WHILE THE spotlight has been on the drought covering 100 per cent of NSW and a significant portion of Queensland, other areas have been ignored.
In July 2016, eastern Gippsland was flooding, so the expectation was for a good season. Dams filled, rivers and creeks flowed and the soil moisture profile was full.
After a hot summer with strong winds and little rainfall, by autumn 2017, it was obvious a drought had taken shape in the districts of East Gippsland and Wellington Shires.
The autumn season failed. It was a hard winter, with an unprecedented 13 days of hard frost in succession that killed pasture. Dams began to look dry.
Farmers made infrastructure decisions to offset drought — buying silos, building haysheds, cleaning out and building dams and installing bores and reticulated irrigation systems.
There was a failed 2017 spring for many across the region, with no runoff rain and very little opportunity to grow hay or silage without irrigation.
As drought took hold, many farmers made further management decisions.
Some farmers sought agistment in other regions and pregnancy-tested-in-calf (PTIC) heifers and cows were sent away to take pressure off pastures.
Others began lightening their livestock numbers. Expansion and development plans went on hold.
Rainfall in the past couple of years has been between 33–72 per cent less than average. Some areas have had their lowest rainfall recorded — less than Toowoomba, Tamworth and St George, drought-declared a long time ago.
The length of the dry conditions, with drought in NSW and Queensland, has created a unique shortage and dramatically increased price of available fodder and grain.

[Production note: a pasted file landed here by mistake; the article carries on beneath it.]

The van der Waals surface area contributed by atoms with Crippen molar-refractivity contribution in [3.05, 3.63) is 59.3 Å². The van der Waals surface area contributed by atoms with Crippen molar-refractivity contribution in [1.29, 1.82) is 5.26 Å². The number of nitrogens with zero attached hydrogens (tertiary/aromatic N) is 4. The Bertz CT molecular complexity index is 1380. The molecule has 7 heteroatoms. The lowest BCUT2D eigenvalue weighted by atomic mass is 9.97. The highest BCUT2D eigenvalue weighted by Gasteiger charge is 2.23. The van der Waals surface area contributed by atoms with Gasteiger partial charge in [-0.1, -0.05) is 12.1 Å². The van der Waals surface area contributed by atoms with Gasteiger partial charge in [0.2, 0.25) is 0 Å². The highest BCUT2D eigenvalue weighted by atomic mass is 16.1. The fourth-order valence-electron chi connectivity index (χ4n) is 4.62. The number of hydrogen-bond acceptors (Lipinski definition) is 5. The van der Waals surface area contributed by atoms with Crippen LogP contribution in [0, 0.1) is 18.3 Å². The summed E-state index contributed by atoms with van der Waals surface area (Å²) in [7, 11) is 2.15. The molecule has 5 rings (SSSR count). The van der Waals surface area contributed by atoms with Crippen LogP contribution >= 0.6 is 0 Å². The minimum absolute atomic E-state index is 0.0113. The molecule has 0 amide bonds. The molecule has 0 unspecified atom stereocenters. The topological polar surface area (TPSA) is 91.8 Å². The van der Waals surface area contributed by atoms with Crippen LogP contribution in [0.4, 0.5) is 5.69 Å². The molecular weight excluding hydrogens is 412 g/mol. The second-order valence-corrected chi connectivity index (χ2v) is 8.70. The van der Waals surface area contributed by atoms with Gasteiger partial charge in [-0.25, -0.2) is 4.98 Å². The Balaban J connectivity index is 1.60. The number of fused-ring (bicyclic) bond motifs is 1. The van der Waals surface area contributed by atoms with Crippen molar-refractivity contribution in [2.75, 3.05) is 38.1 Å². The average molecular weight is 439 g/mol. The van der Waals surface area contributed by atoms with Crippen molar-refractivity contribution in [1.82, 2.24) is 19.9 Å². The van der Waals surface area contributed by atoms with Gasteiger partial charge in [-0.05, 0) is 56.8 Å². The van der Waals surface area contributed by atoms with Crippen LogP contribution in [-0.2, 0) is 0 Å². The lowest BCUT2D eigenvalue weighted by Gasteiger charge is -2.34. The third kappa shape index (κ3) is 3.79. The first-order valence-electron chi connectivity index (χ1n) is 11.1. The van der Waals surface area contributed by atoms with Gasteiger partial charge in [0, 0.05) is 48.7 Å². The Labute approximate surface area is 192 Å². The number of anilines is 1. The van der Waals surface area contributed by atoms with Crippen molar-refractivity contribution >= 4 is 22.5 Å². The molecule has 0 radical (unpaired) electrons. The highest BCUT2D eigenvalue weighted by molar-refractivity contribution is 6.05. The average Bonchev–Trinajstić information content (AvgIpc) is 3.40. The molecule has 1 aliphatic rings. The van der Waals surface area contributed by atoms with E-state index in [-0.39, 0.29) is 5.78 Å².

Entering spring 2018, it is clear a significant rainfall event is needed to recover soil moisture — with its own management issues.
Soil moisture is at an unprecedented decile one. The next six to eight weeks are critical for pasture and crop growth.
On August 10, local farmer, Trevor Caithness, and I met to discuss drought in our region. We wanted the chance for farmers to discuss drought effects and solutions for helping ongoing management.
We were worried about a forecast late Spring and extension of this drought. We were worried about recovery.
I sent a direct message on twitter, inviting Victoria’s agricultural minister, Jaala Pulford, and Gippsland federal minister, Darren Chester, to meet with local farmers.
I devised a survey to determine what local farmers’ concerns were, how they managed the drought and future recommendations.
Within a day I heard from Minister Pulford, confirming her interest. A few days later, Mr Chester invited me to a telephone meeting with agricultural leaders. The survey was eliciting responses from farmers, with common themes.
Mr Chester sent a letter to and lobbied then Prime Minister Malcolm Turnbull. I sent a missive directly to Deputy Prime Minister, Michael McCormack.
Within a couple of days, the Federal government announced Wellington and East Gippsland were included in the drought package, with $1 million grants to each shire council.
Victoria’s senior agricultural beaurocrats visited local farmers, Anthony and Sarah Snow. Minister Pulford’s office confirmed a local visit and my phone and email ran hot as I was included in the discussions about where she would visit and who to talk to.
I was still gathering survey results and framing a submission on behalf of local farmers.
The day arrived and Minister Pulford along with the Secretary and other key staff of the Agriculture department met with a large number of district farmers.
Mr Chester and local Victorian parliamentary representative, Tim Bull, were part of the discussions. The national and local media arrived en masse.
Where are we now? We have the spotlight of politicians on East Gippsland and Wellington shires. Minister Pulford’s door is open, Mr Chester has organised a second teleconference and on his invitation, Minister David Littleproud, will visit the region soon.
Many people have lobbied hard and are now being heard. The submission themed by data distilled from farmers’ confidential input has been sent to multiple government ministers.
We can continue to advocate for recognition and support and we just have to maintain the momentum.
• Jeanette Severs is a freelance journalist and farmer in East Gippsland.